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Google Accuses Competitors of Abusing Patents Against Android 294

Posted by Unknown Lamer
from the the-plot-thickens dept.
Hugh Pickens writes "Bloomberg reports that Google has accused Microsoft, Apple, and Oracle of waging a 'hostile, organized campaign' against Android by purchasing patents to keep them out of Google's hands and to make it more expensive for handset makers to use Android. 'We thought it was important to speak out and make it clear that we're determined to preserve Android as a competitive choice for consumers, by stopping those who are trying to strangle it,' writes David Drummond, Google's chief legal officer. Android's success has resulted in a 'hostile, organized campaign against Android by Microsoft, Oracle, Apple and other companies, waged through bogus patents.'" Microsoft has responded, saying they offered to bid jointly with Google on the Nortel patents, but Google refused. Some think Google is being hypocritical with their stance on patents changing now that Android appears to infringe on a bunch.
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Google Accuses Competitors of Abusing Patents Against Android

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  • Re:Seriously (Score:4, Informative)

    by Samantha Wright (1324923) on Thursday August 04, 2011 @08:55AM (#36984438) Homepage Journal

    I tend to agree. Here's one possibility that comes to mind: "Hey Google, do you want to be our friend? We don't really need your coffers to guarantee we get these patents, but if you chip in, and as long as you pursue the same legal cases with us against our other competitors, you and yours will be safe."

    I would pretend I'm being cynical, but this one seems like a no-brainer. There were strings attached to that patent deal, Google knew it, and did the Right Thing, even though it's going to suck, like getting dunked in the toilet every day after school for the next twenty years.

  • by characterZer0 (138196) on Thursday August 04, 2011 @09:06AM (#36984572)

    Copyright and patents are different issues with different ramifications.

    Also, if they document PageRank, it will make it easier to game and reduce the quality of their product.

  • by gmuslera (3436) * on Thursday August 04, 2011 @09:17AM (#36984714) Homepage Journal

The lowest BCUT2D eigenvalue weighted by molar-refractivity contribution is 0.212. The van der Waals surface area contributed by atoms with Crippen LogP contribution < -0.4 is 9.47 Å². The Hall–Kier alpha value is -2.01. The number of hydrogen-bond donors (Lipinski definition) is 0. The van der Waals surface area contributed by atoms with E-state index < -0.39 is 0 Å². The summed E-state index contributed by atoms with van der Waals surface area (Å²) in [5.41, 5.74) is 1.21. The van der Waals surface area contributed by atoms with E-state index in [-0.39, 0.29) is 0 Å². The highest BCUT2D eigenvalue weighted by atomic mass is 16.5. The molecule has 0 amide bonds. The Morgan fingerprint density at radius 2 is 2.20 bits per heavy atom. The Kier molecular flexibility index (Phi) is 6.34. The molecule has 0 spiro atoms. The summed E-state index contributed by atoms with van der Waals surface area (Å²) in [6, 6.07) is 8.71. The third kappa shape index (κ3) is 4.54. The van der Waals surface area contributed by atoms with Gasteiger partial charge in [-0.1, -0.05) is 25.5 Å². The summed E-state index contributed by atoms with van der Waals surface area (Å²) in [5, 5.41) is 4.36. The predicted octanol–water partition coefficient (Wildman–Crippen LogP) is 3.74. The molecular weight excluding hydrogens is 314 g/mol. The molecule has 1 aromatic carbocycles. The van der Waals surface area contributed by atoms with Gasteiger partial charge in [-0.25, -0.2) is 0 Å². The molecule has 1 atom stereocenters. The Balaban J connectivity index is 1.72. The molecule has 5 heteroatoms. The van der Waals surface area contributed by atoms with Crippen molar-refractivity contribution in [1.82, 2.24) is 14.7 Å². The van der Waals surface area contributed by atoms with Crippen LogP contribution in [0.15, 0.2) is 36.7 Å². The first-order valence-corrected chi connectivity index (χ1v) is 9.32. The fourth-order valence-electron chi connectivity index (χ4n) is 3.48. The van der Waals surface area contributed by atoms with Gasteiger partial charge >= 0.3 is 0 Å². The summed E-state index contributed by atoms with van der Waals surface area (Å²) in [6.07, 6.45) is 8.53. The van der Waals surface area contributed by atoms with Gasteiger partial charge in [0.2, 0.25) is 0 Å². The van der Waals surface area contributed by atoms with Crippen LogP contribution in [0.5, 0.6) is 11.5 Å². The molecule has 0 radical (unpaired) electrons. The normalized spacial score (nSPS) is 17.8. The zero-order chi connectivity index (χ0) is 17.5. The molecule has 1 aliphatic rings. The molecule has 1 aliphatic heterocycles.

The topic here is android, that is opensource, is given for free to phone manufacturers. But because of all the patents helds by all those companies whatever that tries to install that open source in their hardware gets sued and have to pay extra a lot for that opensource technology. And considering how much broken is the patent system now, those 250k patents could not let you stay within a mile of a cellphone without breaking a bunch of them for things like breathing or just existing.

    Regarding PageRank, why it in particular should be? Is basically an internal app with a public api. Some public apps from google got open sourced, like Wave (even before the launch, when everyone thought that it could be a major player in social networks). And they didnt sued Microsoft for using the "search" word in the same planet where Google is as basically the patents attacking android are doing regarding cellphones.

  • Novell, not Nortel (Score:5, Informative)

    by uss_valiant (760602) on Thursday August 04, 2011 @09:57AM (#36985130) Homepage

    Reading comprehension fail or professional troll? MS said they invited Google to a joint bid for the Novell deal. That's not the $4.5 billion Nortel deal.

  • Re:Seriously (Score:5, Informative)

    by E-Rock (84950) on Thursday August 04, 2011 @12:07PM (#36986808) Homepage

    Seriously? The general counsel of the company shows you the e-mail he sent to Google inviting them to bid and you want to deny it with a wave of your hand? When they only showed it after Google tried to claim they got screwed when they bid alone?

    The whole point of buying the patents was to prevent them from being used against them. They offered for Google to join in and lower the cost for everyone. Google said no and now wants to complain about how unfair it is for them.

    Google is wrong here. It happens. We can't lose the ability to critically evaluate Google's actions because we want them to be good.

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